U.S. Pat. No. 4,390,520 discloses a transdermal delivery system for indomethacin. This system is a drug-containing adhesive device. The system comprises, in relevant part, indomethacin and a skin penetration enhancer, polyoxyethylene sorbitan mono-oleate ("polysorbate"), which are mixed into a adhesive copolymer, such as 2-ethylhexyl acrylate-vinyl acetate copolymer. The indomethacin is dissolved directly into the copolymer.

U.S. Pat. No. 4,420,470 discloses a transdermal delivery system for drugs useful in suppressing or preventing attacks of angina pectoris; the drugs are isosorbide dinitrate and pentaerythritol tetranitrate. This system is a drug-containing adhesive device. The system comprises, in relevant part, the drug and skin penetration enhancer, such as polyethylene glycol, mixed with an adhesive copolymer, such as 2-ethylhexyl acrylate-vinyl acetate copolymer.

U.S. Pat. Nos. 4,291,014; 4,321,252; and 4,438,139, which are deemed cumulative of one another, each disclose a transdermal delivery system for estrogen-type drugs. These systems are generally monolithic-type devices, i.e., an adhesive is interposed between the skin and matrix. For example, U.S. Pat. No. 4,438,139 discloses a matrix comprising a polar plasticizer, polyvinyl alcohol, polyvinyl pyrrolidone and estrogen. The polar plasticizer is polyethylene glycol and is necessary to make the matrix flexible and to increase the reliability of diffusional release of the estrogen. Additionally, a detergent (i.e. surfactant), such as sorbitan, and an absorption facilitator, may be added.

U.S. Pat. Nos. 4,058,122 and 4,077,407, which are deemed cumulative of one anther, each disclose a drug delivery system for estrogen. These systems are generally reservoir-type devices. For example, U.S. Pat. No. 4,058,122 discloses a system comprising a wall, having a passageway, which surrounds an active agent. In operation, the wall is permeable to external fluids which cross through the wall and which create an osmotic pressure within the wall. The osmotic pressure forces the drug from behind the wall and through the passageway. Materials which are added to the wall (lamina) to control flux through the wall include polyethylene glycol. Dispersants, which are added to the wall to produce an integral composite, include polyoxyethylenated sorbitan oleate having a to 20 moles of ethylene oxide.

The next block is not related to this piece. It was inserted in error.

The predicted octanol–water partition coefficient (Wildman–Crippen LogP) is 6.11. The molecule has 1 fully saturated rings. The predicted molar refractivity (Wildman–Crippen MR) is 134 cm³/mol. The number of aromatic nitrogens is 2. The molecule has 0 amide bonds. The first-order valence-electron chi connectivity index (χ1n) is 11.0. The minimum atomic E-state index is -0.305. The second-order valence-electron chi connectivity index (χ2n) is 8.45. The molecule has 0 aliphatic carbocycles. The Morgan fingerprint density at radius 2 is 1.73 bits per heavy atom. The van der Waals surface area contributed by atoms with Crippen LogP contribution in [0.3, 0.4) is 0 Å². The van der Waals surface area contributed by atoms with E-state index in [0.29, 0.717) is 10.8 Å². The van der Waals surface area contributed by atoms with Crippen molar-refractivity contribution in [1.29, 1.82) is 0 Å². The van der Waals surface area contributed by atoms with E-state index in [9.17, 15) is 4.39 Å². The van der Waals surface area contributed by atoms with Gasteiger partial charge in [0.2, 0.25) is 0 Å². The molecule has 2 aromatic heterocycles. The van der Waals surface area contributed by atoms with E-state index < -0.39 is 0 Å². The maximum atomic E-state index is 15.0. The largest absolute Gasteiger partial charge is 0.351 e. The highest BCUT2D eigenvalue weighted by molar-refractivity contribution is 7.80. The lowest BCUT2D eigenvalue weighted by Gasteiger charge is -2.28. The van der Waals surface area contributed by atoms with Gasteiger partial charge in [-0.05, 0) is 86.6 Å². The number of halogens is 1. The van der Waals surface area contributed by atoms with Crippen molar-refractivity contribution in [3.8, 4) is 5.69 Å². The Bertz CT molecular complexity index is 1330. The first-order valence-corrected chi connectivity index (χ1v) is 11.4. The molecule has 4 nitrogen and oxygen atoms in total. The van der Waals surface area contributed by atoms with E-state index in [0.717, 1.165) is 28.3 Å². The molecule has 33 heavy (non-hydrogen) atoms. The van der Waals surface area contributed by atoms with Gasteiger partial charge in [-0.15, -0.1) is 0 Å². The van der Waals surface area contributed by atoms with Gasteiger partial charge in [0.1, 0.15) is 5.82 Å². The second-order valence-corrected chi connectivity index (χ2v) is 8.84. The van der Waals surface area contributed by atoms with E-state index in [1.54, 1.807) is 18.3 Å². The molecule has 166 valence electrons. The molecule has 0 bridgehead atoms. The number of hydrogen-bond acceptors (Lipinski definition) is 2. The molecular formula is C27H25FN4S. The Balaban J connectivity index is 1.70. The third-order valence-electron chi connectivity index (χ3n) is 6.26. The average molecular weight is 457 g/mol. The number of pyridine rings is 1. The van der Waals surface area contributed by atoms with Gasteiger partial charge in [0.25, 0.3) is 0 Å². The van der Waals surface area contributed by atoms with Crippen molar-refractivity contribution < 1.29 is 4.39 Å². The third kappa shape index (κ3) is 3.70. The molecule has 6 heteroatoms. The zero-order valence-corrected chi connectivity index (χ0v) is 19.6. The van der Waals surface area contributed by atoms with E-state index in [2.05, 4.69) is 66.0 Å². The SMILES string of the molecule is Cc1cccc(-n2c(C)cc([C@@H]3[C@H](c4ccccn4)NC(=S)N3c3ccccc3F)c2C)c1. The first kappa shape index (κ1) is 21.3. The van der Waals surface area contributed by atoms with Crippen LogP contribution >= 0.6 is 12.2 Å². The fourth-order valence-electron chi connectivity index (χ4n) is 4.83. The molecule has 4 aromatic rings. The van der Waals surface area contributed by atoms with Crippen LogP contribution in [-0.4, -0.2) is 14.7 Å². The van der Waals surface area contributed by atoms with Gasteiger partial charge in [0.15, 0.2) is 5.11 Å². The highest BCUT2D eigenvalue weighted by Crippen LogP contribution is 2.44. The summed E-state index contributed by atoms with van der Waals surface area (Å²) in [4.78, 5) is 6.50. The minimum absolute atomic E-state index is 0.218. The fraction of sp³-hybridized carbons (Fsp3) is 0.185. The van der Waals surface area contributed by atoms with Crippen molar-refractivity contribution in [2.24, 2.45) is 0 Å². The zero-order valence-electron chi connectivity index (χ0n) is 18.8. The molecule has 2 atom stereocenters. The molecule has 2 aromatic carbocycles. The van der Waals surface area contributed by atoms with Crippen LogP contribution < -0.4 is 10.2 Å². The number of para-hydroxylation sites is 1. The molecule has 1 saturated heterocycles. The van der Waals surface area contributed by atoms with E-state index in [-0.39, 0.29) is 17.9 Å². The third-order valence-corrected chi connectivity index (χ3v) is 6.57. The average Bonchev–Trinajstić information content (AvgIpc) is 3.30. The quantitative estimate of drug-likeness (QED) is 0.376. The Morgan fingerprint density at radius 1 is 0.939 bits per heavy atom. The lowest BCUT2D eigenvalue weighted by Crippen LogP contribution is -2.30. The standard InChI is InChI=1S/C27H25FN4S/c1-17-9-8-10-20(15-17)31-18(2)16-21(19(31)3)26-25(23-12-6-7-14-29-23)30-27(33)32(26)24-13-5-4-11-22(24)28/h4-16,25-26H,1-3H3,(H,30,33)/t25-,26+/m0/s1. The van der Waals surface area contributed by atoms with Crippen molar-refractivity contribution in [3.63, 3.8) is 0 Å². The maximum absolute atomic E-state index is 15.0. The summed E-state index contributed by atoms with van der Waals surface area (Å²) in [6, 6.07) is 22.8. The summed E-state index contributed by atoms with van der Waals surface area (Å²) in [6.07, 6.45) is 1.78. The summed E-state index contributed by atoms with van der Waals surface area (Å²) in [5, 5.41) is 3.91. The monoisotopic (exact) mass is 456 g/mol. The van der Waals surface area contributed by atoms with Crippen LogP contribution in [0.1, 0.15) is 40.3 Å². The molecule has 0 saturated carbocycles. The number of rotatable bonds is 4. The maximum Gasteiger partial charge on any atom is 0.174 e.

SUMMARY OF THE INVENTION

The present invention is directed to a transdermal delivery system for an active substance. The active substance is estrogen or its derivatives and preferably is 17-beta-estradiol. The system comprises an impermeable backing layer and a matrix affixed thereto. The matrix comprises, on a weight percentage basis, from about 60 to about 95% of an adhesive polymer, from about 5 to about 20% of a solvent, from about 0.2 to about 4% of a skin penetration enhancer, and from about 0.5 to about 5% of the active substance. The system is free of any discrete permeable, polymeric, diffusion-controlling membrane.

DESCRIPTION OF THE DRAWINGS

For the purpose of illustrating the invention, the drawings show a form in which is presently preferred; it being understood, however, that this invention is not limited to the precise arrangements and instrumentalities shown.

FIG. 1 is an isometric view of a preferred embodiment of the present invention.

FIG. 2 is a sectional view taken generally along lines 2--2 in FIG. 1.

FIG. 3 is a graph illustrating the results of a hairless mouse skin flux study.

FIG. 4 is a graph illustrating the results of a human cadaver skin flux study.

DETAILED DESCRIPTION OF THE INVENTION

In the present invention, the transdermal delivery system 10 comprises an impermeable backing membrane 12, a polymeric diffusion matrix 14 which is preferably formed by one or more thin layers (illustrated in phantom) and is free of any discrete polymeric diffusion membrane. An example of such a diffusion membrane is set forth in U.S. Pat. No. 4,379,454 incorporated herein by reference. The impermeable backing membrane is well known in the art and is not limiting on the instant invention.

The matrix 14 is compounded on a weight percentage basis, from about 60 to about 95% of an adhesive polymer, from about 5 to about 20% of pharmaceutical grade solvent, from about 0.2 to about 4% of a skin penetration enhancer and from about 0.5 to about 5% of an active substance.

The adhesive polymer is a pressure sensitive adhesive and is acceptable for medical use. Of these types of polymer, either water base or solvent base materials may be used. These polymers have two functions in the instant invention. First, they are adhesive to the skin and securely hold the matrix on and in good diffusional contact with the skin. Second, they are the carrier or vehicle for storing the active substance. Preferably, the adhesive polymer is a vinyl acetate - acrylate multipolymer. Such a multipolymer is commercially available from the Monsanto Company, St. Louis, Mo., under the name of GELVA®. GELVA® 737, 788 and 2484 may be used. Specifically, GELVA® 737 comprises up to 1.1% of 2-ethylhexyl acrylate.

The active substance which is transdermally delivered to the systematic circulation of the body in therapeutically effective amounts is preferably 17-beta-estradiol. However, any estrogen or estrogen derivative, which are well known, may be used.

The solvent dissolves the active substance. The solvent is polyethylene glycol or polyethylene glycol esters or propylene glycol or combinations thereof. Polyethylene glycol, as used herein, means polyethylene glycol with average molecular weights of 200, 300, 400, 500 600 and 800 and its derivatives. Polyethylene glycol esters, as used herein, means polyethylene glycol monolaurate, polyethylene glycol mono-oleate and polyethylene glycol monopalmitate. The solvents described herein are commercially available from such companies as Emery Industries and BASF.